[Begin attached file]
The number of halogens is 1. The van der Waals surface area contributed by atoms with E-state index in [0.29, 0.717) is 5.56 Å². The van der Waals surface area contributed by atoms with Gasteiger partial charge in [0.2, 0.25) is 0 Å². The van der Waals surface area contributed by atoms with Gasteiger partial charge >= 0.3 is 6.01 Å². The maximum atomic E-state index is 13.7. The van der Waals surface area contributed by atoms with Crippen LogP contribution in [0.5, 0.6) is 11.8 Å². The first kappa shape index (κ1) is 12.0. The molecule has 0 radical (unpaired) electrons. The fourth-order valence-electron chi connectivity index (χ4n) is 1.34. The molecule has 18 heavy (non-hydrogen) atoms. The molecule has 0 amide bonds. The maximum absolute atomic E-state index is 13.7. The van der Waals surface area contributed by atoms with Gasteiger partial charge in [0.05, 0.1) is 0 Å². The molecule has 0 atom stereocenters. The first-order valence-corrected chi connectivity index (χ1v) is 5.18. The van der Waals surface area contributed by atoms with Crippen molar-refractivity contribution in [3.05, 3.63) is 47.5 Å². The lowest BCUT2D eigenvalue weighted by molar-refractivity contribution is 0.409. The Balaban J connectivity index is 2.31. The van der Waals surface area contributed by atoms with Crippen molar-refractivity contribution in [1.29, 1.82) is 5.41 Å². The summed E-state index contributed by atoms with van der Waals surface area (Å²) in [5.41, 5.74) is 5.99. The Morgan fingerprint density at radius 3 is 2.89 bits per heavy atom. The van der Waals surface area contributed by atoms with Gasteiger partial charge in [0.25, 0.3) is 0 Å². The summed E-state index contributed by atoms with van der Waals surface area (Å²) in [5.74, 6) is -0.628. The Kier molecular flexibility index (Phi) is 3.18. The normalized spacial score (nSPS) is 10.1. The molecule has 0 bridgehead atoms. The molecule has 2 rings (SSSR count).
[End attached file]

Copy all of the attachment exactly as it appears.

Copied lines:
The number of halogens is 1. The van der Waals surface area contributed by atoms with E-state index in [0.29, 0.717) is 5.56 Å². The van der Waals surface area contributed by atoms with Gasteiger partial charge in [0.2, 0.25) is 0 Å². The van der Waals surface area contributed by atoms with Gasteiger partial charge >= 0.3 is 6.01 Å². The maximum atomic E-state index is 13.7. The van der Waals surface area contributed by atoms with Crippen LogP contribution in [0.5, 0.6) is 11.8 Å². The first kappa shape index (κ1) is 12.0. The molecule has 0 radical (unpaired) electrons. The fourth-order valence-electron chi connectivity index (χ4n) is 1.34. The molecule has 18 heavy (non-hydrogen) atoms. The molecule has 0 amide bonds. The maximum absolute atomic E-state index is 13.7. The van der Waals surface area contributed by atoms with Gasteiger partial charge in [0.05, 0.1) is 0 Å². The molecule has 0 atom stereocenters. The first-order valence-corrected chi connectivity index (χ1v) is 5.18. The van der Waals surface area contributed by atoms with Crippen molar-refractivity contribution in [3.05, 3.63) is 47.5 Å². The lowest BCUT2D eigenvalue weighted by molar-refractivity contribution is 0.409. The Balaban J connectivity index is 2.31. The van der Waals surface area contributed by atoms with Crippen molar-refractivity contribution in [1.29, 1.82) is 5.41 Å². The summed E-state index contributed by atoms with van der Waals surface area (Å²) in [5.41, 5.74) is 5.99. The Morgan fingerprint density at radius 3 is 2.89 bits per heavy atom. The van der Waals surface area contributed by atoms with Gasteiger partial charge in [0.25, 0.3) is 0 Å². The summed E-state index contributed by atoms with van der Waals surface area (Å²) in [5.74, 6) is -0.628. The Kier molecular flexibility index (Phi) is 3.18. The normalized spacial score (nSPS) is 10.1. The molecule has 0 bridgehead atoms. The molecule has 2 rings (SSSR count).